The traffic cop of the House of Representatives, Pete Sessions, joined Hugh earlier this morning, and put to rest the rumors that the caucus was poised to cave on the shutdown fight. The audio and interview are available below.
HH: The traffic cop of the House, the operations manager, the chairman of the House Rules Committee, and a man who never backs down, Texas’ finest, Pete Sessions, Congressman, welcome, great to have you on.
PS: Love the walk up music there, Brother. I will tell you, we will not back down, but there is much, much that we must understand about what is out there and how to accomplish it. And I’m delighted to be on today with you to talk about every bit of this stuff.
HH: Give us a look at the weekend ahead, Chairman Sessions. You are the traffic cop. So if anyone knows when the planes are landing, or scheduled to land, and ETA’s and ETD’s, it’s Pete Sessions. You going to be working all weekend?
PS: You know, it’s a good question. First of all, let’s say this. There’s a lot of work that’s got to be done. We have, as you know, a series of engagements. One is the farm bill, and talking about that. That means we’ve got to do something at the Rules Committee. By the way, your audience is already well-versed. The Rules Committee handles anything that goes to the floor, except for suspensions. Essentially, that’s correct. And what we’re doing is waiting to find out what the negotiation with the White House looks like. And Hugh, I will tell you, what lies ahead that we have to keep our eyes on the ball about is next Tuesday, people who have been working during this shutdown, people who are considered essential services, in other words, people who get up and go to work every day and get back and try and do their families, and have not had time to make other arrangements with their bank or someone else, they’re not going to get paid on Tuesday. On November 1st, you are going to see where there’s $80 billion dollars’ worth of Social Security payments that need to be made. So this debt limit issue is real, and it deals with, really, what I think is 240 years of Constitutional government. Our country is unlike anybody else. We are the standard bearer for financial success and stability as well as our government and all the institutions and rule of law. And we have to figure out the debt limit above all.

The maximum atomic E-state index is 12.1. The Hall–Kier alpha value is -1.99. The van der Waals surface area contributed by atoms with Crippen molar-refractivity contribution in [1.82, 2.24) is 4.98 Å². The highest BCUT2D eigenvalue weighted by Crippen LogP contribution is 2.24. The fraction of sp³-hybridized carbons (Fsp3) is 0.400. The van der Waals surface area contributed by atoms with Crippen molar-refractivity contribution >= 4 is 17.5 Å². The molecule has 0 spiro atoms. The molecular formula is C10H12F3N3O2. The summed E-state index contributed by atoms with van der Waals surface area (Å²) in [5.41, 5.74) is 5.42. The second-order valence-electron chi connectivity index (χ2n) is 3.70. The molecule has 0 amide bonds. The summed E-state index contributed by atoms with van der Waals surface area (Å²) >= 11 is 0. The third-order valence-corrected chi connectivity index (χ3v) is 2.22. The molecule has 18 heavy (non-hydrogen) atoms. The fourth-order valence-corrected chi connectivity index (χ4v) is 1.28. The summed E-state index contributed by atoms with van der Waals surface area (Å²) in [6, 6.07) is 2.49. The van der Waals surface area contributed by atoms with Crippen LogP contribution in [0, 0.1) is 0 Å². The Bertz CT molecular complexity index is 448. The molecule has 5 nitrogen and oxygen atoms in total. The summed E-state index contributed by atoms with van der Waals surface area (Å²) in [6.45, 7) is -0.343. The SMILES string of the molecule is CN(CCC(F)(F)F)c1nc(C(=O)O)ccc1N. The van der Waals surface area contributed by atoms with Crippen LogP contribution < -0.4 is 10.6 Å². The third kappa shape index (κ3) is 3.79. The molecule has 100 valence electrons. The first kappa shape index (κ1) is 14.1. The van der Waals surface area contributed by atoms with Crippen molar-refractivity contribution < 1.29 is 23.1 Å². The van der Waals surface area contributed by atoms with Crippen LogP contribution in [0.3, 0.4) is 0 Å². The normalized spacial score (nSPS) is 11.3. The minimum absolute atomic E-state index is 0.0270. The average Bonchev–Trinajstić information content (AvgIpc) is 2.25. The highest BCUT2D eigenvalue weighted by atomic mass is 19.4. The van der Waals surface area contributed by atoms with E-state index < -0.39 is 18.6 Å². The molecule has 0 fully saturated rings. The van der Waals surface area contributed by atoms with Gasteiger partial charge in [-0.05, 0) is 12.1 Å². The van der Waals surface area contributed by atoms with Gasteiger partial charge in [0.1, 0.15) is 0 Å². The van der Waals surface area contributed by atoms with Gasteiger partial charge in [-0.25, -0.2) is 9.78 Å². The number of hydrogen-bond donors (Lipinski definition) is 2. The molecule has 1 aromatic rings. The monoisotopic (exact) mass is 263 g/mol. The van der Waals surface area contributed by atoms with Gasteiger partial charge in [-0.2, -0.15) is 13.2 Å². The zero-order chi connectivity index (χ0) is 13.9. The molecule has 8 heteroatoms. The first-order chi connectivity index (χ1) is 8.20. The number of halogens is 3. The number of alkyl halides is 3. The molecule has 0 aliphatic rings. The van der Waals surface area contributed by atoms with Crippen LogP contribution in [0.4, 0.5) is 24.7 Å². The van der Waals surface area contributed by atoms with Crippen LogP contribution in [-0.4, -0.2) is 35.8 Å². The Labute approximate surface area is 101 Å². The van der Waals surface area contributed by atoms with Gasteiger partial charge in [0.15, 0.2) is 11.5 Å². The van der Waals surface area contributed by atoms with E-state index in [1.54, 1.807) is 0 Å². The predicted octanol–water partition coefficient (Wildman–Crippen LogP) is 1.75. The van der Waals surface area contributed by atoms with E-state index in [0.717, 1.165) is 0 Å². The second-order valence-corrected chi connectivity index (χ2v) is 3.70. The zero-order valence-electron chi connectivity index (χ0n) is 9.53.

HH: And so do you expect, and that obviously paying people on Tuesday would require some sort of a CR, and there are a lot of moving parts here. There’s the repeal of the medical device tax, there are these crazy exchanges that aren’t working, there’s the sequester that’s destroying the military preparedness. Can Paul Ryan, who I know has got the lead on this, and you, who’ve got the operations side of this, can you get it all together for a vote on Monday?
PS: Only if it’s a good deal. And then let’s go back to the walk up song, Don’t Back Down. The House Republicans are not going to agree to a bad deal. And it’s, this is no threat. This is reality. House Republicans recognize that the president of the United States has within his wherewithal, like he did at the World War II memorial, like they did over in other burial sites, Normandy, other places, as well as paying the family members upon the death of their loved one who’s a soldier. The President has enormous latitude, and he is trying to make this as difficult as he can on us, and shame on anyone that does not do the right thing. We have passed these bills to the Senate. We have given Harry Reid an opportunity to approve them. Normal common sense operational things should and must be done. They are trying to force our hand. So the question is, will we be for a bad deal just to get people paid? Sorry, that’s their problem. We will not back down.
HH: Last question, Congressman. We only have about 45 seconds. The tone in the Roosevelt Room yesterday where you were, did the President seem conciliatory? Or did he seem like the President we know as bait and switch?
PS: I need to, since we’re still engaged in very sensitive talks, I need to simply say the outcome is we’re trying to work together. I will be very pleased when this is all done. I’m not going to write a book. I’ll be pleased to come on your show. There is much to be learned.
HH: Mr. Chairman, Pete Sessions, it’s always a joy to talk to you. I’m sorry you’re working this weekend, but I’m glad you’re working this weekend. Pete Sessions, thank you.
End of interview.